Friday, April 27, 2007

ELT Redux

I recently received this very cogent comment on my earlier post on 406 MHz ELTs. Many aircraft owners have complained about the cost of replacing their old 121.5 MHz ELTs, so I thought it would be appropriate to promote this comment to a separate posting.
One respondent expressed concern over the cost of replacing the 121.5 ELT in his aircraft with a 406 system. This week, during the afternoon, an aircraft owner reinstalled his 121.5 ELT in his floatplane while it was in his boat house/hanger at his rural home. Unfortunately the ELT was activated. The owner finished up, had supper and eventually when to bed.

The signal was picked up by a commercial overflight and reported. A light aircraft flew a search pattern until dusk but could not see anything. During the evening a C130 and a helicopter were dispatched. Two ground crews were also called in. During the night the C130 was able to resolve the search area to a small general area and made many low level passes, dropping over 20 flares to illuminate the area but they could not see the source of the beacon. The noise of the aircraft plus the flares woke the aircraft owner and at approximately 3am he turned off the beacon but did not notify any authority. The C130 had to return to base as it was low on fuel, the helicopter followed after the beacon stopped transmitting. The ground crews stood down until dawn.

The hydro wires acted as an antenna for the transmitter so the signal was equally strong anywhere in the square defined by the concession roads surrounding the owner’s property. In the morning another ground crew commenced a house by house search and finally located the source.

The respondent should consider the cost the aircraft owner in the above situation is facing;
- Light aircraft plus crew for four hours
- C130 plus crew for six hours
- Helicopter plus crew for four hours
- Three trucks plus ground crews for an average of eight hours per crew.

With a 406 ELT the aircraft owner would have got a phone call and likely would have simply been told to turn the beacon off.
Thank you for your insights, George!

Thursday, April 26, 2007

My Brain on Drugs

Just returned from a long week on the other coast, fortunate to have escaped most of the heavy rains and high wings that had plagued the area for several days. We had a delay in New York, waiting for the aircraft for our connecting flight. When the aircraft finally arrived, was unloaded and serviced, we were over a hour late pushing back from the gate. We then joined what I can only describe as a long rumba line of aircraft that snaked its way through the dark around practically every square foot of taxiway space while we made our way to one of the active runways. At one point we were perpendicular to a taxiway and I saw a very long line of aircraft in front of us. The captain announced a few minutes later that we were number 22 for takeoff.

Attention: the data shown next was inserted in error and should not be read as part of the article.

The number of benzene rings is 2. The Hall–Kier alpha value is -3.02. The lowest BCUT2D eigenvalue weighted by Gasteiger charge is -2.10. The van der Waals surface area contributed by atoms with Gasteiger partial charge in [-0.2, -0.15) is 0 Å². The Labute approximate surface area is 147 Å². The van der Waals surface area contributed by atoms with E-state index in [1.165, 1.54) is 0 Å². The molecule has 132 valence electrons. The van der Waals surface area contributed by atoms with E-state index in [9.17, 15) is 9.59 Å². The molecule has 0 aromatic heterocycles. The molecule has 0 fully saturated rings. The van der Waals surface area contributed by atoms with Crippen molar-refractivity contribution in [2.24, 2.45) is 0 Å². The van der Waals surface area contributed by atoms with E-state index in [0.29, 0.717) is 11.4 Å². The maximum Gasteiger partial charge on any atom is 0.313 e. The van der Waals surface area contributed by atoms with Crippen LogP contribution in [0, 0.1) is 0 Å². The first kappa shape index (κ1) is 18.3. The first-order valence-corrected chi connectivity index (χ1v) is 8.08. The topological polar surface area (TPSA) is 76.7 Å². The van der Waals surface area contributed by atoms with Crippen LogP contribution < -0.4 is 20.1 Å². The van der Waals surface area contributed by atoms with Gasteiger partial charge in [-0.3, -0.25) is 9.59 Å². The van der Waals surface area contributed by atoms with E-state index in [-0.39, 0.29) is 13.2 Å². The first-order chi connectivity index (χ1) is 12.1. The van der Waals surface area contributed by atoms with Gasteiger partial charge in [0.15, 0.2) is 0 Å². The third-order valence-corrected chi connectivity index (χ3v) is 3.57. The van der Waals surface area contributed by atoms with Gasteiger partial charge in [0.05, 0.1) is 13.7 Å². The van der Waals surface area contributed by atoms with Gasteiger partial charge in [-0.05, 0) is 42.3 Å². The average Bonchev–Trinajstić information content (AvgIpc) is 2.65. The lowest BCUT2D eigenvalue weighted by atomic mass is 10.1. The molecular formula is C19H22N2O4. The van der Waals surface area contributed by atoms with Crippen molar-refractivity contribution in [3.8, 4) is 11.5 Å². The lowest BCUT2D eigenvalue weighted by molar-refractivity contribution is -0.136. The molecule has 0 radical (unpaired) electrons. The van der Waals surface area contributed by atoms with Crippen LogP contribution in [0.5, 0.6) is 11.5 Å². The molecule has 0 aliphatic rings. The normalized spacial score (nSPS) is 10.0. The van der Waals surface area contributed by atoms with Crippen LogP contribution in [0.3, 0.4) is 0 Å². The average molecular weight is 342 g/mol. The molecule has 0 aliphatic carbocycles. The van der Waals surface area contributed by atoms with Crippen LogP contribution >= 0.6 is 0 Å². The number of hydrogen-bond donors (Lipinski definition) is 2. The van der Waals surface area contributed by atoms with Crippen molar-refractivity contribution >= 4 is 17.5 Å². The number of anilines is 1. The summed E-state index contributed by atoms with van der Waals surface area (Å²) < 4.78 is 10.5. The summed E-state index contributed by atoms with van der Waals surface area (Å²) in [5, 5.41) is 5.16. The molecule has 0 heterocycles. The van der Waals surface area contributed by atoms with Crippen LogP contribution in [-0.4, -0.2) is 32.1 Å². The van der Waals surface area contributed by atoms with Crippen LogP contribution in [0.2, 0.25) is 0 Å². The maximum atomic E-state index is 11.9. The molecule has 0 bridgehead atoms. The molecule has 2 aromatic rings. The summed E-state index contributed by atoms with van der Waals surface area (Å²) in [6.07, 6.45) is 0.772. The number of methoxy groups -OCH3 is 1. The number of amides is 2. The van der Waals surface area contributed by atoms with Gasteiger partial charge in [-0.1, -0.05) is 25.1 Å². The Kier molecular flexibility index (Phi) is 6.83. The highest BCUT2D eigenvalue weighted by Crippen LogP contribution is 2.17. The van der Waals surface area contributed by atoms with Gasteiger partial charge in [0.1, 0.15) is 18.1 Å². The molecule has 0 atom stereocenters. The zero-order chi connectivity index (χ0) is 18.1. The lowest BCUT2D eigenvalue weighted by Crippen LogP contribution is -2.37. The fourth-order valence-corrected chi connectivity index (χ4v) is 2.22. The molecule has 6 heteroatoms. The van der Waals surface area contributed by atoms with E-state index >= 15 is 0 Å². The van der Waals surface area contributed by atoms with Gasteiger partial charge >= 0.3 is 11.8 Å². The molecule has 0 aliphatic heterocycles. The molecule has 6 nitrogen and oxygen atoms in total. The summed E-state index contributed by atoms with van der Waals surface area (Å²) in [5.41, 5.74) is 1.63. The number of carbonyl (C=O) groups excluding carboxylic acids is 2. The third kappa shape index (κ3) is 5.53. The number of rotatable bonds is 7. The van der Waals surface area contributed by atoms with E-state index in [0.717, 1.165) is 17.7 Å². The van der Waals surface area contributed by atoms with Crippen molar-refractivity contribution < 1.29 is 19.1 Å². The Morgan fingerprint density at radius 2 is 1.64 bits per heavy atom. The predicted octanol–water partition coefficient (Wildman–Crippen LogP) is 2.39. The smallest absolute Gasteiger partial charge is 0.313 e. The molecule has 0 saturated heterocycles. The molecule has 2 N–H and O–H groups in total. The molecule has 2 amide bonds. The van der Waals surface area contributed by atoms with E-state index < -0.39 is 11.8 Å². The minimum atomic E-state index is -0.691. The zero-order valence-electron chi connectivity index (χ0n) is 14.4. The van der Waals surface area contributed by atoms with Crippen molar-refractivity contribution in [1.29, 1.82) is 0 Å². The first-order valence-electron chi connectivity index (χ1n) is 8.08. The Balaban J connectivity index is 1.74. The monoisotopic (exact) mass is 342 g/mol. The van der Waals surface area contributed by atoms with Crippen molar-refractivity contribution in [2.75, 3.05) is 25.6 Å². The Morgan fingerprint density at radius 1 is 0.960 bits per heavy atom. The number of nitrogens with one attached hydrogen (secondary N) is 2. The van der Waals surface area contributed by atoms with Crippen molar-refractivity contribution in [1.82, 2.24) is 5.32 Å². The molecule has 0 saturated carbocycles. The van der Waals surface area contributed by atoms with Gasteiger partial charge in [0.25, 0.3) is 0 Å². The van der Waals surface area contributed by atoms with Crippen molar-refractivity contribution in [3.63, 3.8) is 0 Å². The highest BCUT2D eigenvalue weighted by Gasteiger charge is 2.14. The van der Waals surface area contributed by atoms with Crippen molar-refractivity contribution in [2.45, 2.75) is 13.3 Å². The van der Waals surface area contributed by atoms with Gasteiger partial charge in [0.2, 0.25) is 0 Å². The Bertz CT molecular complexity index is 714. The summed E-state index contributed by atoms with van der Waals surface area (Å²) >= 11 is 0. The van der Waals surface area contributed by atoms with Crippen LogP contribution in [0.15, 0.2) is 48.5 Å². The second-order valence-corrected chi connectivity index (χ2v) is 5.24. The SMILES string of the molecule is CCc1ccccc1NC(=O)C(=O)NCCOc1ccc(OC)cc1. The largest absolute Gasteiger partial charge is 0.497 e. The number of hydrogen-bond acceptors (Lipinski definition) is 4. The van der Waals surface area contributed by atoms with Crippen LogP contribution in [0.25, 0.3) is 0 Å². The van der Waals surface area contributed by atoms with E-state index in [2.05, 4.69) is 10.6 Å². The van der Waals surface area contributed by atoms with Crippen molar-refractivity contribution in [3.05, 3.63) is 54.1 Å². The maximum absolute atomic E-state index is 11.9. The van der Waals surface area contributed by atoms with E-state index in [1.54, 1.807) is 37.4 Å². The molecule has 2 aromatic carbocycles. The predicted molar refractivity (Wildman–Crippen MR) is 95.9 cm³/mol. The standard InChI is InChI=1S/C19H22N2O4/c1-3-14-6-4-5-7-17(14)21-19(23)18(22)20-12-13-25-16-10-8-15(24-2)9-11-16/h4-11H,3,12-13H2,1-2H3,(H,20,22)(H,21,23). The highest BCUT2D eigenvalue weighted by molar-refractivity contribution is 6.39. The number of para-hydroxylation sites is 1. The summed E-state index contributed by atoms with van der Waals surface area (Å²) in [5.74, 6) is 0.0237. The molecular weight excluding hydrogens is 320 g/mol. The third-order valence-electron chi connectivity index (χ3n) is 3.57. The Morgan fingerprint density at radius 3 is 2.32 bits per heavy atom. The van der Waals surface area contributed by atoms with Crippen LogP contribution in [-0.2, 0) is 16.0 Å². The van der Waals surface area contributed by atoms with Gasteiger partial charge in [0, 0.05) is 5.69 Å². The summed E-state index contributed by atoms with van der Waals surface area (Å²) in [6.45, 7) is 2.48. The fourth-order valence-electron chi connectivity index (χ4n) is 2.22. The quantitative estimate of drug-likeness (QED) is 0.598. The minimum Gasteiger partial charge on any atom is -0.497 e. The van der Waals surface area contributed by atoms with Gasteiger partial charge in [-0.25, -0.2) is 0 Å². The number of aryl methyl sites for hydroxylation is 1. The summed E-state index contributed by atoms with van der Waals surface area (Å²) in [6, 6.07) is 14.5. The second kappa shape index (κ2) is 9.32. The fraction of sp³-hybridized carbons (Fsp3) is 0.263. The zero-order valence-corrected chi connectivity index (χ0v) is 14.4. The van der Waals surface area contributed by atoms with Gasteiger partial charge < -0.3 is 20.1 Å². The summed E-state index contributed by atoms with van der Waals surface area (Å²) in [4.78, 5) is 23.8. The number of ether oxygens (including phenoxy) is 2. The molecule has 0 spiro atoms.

On approach to our destination, bumping and grinding through heavy precipitation, I had a ring side seat to the icing conditions. From my window seat by the leading edge of the wing root and with the landing lights turned on, the layer of mixed ice on the leading edge was easy to make out. This would have been a concern in the smaller, slower aircraft I fly, but the crud just slid off as we descended out of the clouds. Having a heated wing and 220 knots of airspeed is a good thing.

During part of our stay, a long-time friend who is a rural doctor and commercial helicopter pilot gave me my first taste of ... drum roll please ... actually flying a helicopter. While I'd ridden in helicopters in the past, I'd never occupied a pilot seat or touched the controls. The aircraft was a Schweizer 330Ci training helicopter and I found it to be solid, well-made, and very well maintained.



Prior to the flight, I perused various books on helicopters lent to me by my friend. The first one I picked up was more about aerodynamics and involved quite a lot of physics and math. I quickly switched to a book written in a more pragmatic style. My first goal was simply to understand the functions of the various controls in a helicopter and most of the books I read gave a pretty good explanation.

As an experienced flight instructor, I was struck by the assumptions made about the reader in each of these books. It was almost as if they expected that you already knew quite a bit about flying a helicopter and that you just wanted a review. My sense early on was that my understanding would be limited without some concrete examples of the topics being discussed, but I pressed on. I was both excited and a bit frustrated by being a beginner again, but I managed get a very basic handle on the flight controls in a helicopter. Here's my beginner's understanding.

The helicopter's main rotor is just a rotating wing. Unlike the fixed wing of an airplane, the pilot of a helicopter can change the pitch of the rotating wing using a flight control called the collective. Resistance is futile - you will be assimilated ... Since there are a few ways to change the rotor's angle of attack, the term "pitch" is preferred for describing the rotor's blade angle. The collective is a lever that resembles a parking brake in a car and one is situated next to the seat, under each pilot's left hand. Pulling the collective up will uniformly increase the rotor's pitch, thereby increasing the amount of downward thrust generated by the rotor. Given enough power and the correct inputs on the other controls, this means you probably will be going up straight up vertically. Lowering the collective will generally make the aircraft descend vertically.